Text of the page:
Skip to main content

The Globe and Mail

For a moment it was like New Year’s in July

People photograph the countdown clock at Trafalgar Square in downtown London prior to the Opening Ceremony of the 2012 Summer Olympics, Friday, July 27, 2012, in London.

AP

Trafalgar Square was a playground of social-media excitement on Friday night, as people from all over the world sang, danced and posed with their nation's flags, all the while clicking pics with their phones.

The brief spell of rain did little to dampen the party as crowds of partying Olympic fans just popped open umbrellas decked in Union Jacks or huddled together under the large trees that surround the square.

It was a sea of live broadcast camera crews in different languages, capturing the spontaneous gatherings of people from different nations, friendly dance-offs and chant-offs between pockets of people carrying different flags. Jets blazed by overhead streaming out red and blue smoke while security helicopters constantly watched overhead. A man dressed in a blue Union Jack leotard brought a case containing dozens of different flags for photo-posing possibilities.

Story continues below advertisement

The clock counting down the minutes to the opening ceremonies ticked down in the corner of the square, nestled between Canada House and the National Gallery.

Smart phones clicked away in unison as the clock hit zero to the chorus of voices counting down. For a moment it was like New Year's in July as fans kissed and hugged to celebrate the moment.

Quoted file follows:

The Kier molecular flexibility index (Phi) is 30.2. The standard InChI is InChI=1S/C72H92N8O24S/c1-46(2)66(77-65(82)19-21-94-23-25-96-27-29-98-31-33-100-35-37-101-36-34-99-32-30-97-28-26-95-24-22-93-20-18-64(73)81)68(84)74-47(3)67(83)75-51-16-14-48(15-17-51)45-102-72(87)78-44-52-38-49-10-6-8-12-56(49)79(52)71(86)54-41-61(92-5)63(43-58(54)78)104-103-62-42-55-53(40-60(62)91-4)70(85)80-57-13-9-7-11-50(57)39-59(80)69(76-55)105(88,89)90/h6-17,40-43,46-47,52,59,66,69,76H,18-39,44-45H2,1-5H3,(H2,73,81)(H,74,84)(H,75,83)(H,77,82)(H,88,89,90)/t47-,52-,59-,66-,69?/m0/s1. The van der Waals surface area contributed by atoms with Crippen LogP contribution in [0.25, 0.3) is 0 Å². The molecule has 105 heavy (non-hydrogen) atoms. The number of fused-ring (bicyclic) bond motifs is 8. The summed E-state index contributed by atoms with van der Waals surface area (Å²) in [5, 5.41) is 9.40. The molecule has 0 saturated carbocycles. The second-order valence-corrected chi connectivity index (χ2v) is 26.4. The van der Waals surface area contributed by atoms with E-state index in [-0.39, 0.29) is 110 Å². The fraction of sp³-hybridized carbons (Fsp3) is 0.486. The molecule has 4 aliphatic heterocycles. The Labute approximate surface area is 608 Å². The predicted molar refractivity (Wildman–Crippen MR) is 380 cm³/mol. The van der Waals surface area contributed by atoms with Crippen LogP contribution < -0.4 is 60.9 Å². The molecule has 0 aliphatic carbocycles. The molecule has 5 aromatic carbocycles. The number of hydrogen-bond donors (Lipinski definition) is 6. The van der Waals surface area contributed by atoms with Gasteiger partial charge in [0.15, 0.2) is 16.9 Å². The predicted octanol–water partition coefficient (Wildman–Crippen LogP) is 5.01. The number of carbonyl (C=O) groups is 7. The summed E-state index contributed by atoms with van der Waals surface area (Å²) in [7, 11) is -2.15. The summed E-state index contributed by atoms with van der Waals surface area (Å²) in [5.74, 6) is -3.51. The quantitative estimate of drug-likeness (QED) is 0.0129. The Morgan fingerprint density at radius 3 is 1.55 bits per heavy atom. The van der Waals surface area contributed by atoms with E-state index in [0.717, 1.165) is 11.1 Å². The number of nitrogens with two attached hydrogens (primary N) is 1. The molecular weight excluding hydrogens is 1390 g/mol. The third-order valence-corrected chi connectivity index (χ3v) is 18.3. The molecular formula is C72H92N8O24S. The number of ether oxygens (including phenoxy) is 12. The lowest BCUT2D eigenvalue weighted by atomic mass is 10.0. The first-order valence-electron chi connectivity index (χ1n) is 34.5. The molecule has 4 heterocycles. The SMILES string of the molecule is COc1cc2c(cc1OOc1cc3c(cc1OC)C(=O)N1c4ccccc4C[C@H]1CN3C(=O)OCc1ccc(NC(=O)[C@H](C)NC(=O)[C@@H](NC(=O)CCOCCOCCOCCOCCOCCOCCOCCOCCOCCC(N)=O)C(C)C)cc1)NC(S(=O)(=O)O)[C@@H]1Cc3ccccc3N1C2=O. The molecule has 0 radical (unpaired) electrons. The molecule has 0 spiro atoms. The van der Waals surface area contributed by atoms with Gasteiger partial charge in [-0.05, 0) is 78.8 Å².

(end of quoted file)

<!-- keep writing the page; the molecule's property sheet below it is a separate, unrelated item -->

But there was a little disappointment, too, as people wandered around asking where the big screen was, muttering aloud about why an iconic gathering such as Trafalgar Square didn't have a proper large screen set up to show the opening ceremony. Instead they scurried off in search of pubs with televisions or tried to huddle up outside the windows of Canada House, where friends and family of Canadian Olympians were cozied inside watching.

Report an error Licensing Options
About the Author
Sports reporter

Based in Toronto, Rachel Brady writes on a number of sports for The Globe and Mail, including football, tennis and women's hockey. More

Comments

The Globe invites you to share your views. Please stay on topic and be respectful to everyone. For more information on our commenting policies and how our community-based moderation works, please read our Community Guidelines and our Terms and Conditions.

We’ve made some technical updates to our commenting software. If you are experiencing any issues posting comments, simply log out and log back in.

Discussion loading… ✨